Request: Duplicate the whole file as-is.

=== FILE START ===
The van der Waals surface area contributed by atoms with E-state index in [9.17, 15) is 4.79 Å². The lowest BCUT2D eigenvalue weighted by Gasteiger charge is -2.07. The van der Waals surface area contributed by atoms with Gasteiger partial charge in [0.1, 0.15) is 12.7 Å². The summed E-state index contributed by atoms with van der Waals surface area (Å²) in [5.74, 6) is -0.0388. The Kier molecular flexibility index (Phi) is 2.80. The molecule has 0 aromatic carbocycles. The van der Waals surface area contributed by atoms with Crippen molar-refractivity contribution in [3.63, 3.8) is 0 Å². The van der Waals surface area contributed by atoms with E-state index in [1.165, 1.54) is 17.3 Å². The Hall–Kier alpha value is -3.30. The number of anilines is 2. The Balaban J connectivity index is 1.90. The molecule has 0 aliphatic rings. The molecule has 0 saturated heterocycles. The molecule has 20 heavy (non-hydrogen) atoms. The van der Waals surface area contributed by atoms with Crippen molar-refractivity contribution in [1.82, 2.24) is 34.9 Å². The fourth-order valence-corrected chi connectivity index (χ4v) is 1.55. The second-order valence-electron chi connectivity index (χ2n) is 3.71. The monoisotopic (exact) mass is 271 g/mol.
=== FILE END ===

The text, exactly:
The van der Waals surface area contributed by atoms with E-state index in [9.17, 15) is 4.79 Å². The lowest BCUT2D eigenvalue weighted by Gasteiger charge is -2.07. The van der Waals surface area contributed by atoms with Gasteiger partial charge in [0.1, 0.15) is 12.7 Å². The summed E-state index contributed by atoms with van der Waals surface area (Å²) in [5.74, 6) is -0.0388. The Kier molecular flexibility index (Phi) is 2.80. The molecule has 0 aromatic carbocycles. The van der Waals surface area contributed by atoms with Crippen molar-refractivity contribution in [3.63, 3.8) is 0 Å². The van der Waals surface area contributed by atoms with E-state index in [1.165, 1.54) is 17.3 Å². The Hall–Kier alpha value is -3.30. The number of anilines is 2. The Balaban J connectivity index is 1.90. The molecule has 0 aliphatic rings. The molecule has 0 saturated heterocycles. The molecule has 20 heavy (non-hydrogen) atoms. The van der Waals surface area contributed by atoms with Crippen molar-refractivity contribution in [1.82, 2.24) is 34.9 Å². The fourth-order valence-corrected chi connectivity index (χ4v) is 1.55. The second-order valence-electron chi connectivity index (χ2n) is 3.71. The monoisotopic (exact) mass is 271 g/mol.